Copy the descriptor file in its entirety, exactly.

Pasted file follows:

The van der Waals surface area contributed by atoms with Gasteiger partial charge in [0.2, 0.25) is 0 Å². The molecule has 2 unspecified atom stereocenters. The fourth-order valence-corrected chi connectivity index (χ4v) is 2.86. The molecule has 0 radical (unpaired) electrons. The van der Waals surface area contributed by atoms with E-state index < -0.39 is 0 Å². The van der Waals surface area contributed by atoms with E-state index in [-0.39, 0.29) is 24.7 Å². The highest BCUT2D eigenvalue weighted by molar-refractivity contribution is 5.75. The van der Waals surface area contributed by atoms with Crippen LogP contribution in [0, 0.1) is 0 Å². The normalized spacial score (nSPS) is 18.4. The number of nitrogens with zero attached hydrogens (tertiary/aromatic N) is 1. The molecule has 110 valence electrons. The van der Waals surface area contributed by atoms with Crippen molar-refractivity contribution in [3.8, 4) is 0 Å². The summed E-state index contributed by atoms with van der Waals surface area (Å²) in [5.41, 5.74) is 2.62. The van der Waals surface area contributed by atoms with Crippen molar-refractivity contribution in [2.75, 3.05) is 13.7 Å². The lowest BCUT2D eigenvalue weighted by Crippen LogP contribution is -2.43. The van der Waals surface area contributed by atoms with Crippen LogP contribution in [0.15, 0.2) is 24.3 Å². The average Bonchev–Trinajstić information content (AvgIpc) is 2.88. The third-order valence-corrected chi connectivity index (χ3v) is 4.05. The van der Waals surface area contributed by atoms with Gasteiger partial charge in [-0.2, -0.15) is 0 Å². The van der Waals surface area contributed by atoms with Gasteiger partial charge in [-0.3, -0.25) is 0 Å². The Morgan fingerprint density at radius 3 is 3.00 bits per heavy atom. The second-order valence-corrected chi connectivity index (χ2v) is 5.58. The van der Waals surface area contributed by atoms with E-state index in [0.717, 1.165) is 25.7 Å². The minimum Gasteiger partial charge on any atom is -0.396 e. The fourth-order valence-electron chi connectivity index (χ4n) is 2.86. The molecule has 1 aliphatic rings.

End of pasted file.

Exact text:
The van der Waals surface area contributed by atoms with Gasteiger partial charge in [0.2, 0.25) is 0 Å². The molecule has 2 unspecified atom stereocenters. The fourth-order valence-corrected chi connectivity index (χ4v) is 2.86. The molecule has 0 radical (unpaired) electrons. The van der Waals surface area contributed by atoms with E-state index < -0.39 is 0 Å². The van der Waals surface area contributed by atoms with E-state index in [-0.39, 0.29) is 24.7 Å². The highest BCUT2D eigenvalue weighted by molar-refractivity contribution is 5.75. The van der Waals surface area contributed by atoms with Crippen LogP contribution in [0, 0.1) is 0 Å². The normalized spacial score (nSPS) is 18.4. The number of nitrogens with zero attached hydrogens (tertiary/aromatic N) is 1. The molecule has 110 valence electrons. The van der Waals surface area contributed by atoms with Crippen molar-refractivity contribution in [3.8, 4) is 0 Å². The summed E-state index contributed by atoms with van der Waals surface area (Å²) in [5.41, 5.74) is 2.62. The van der Waals surface area contributed by atoms with Crippen molar-refractivity contribution in [2.75, 3.05) is 13.7 Å². The lowest BCUT2D eigenvalue weighted by Crippen LogP contribution is -2.43. The van der Waals surface area contributed by atoms with Crippen LogP contribution in [0.15, 0.2) is 24.3 Å². The average Bonchev–Trinajstić information content (AvgIpc) is 2.88. The third-order valence-corrected chi connectivity index (χ3v) is 4.05. The van der Waals surface area contributed by atoms with Gasteiger partial charge in [-0.2, -0.15) is 0 Å². The van der Waals surface area contributed by atoms with Gasteiger partial charge in [-0.3, -0.25) is 0 Å². The Morgan fingerprint density at radius 3 is 3.00 bits per heavy atom. The second-order valence-corrected chi connectivity index (χ2v) is 5.58. The van der Waals surface area contributed by atoms with E-state index in [0.717, 1.165) is 25.7 Å². The minimum Gasteiger partial charge on any atom is -0.396 e. The fourth-order valence-electron chi connectivity index (χ4n) is 2.86. The molecule has 1 aliphatic rings.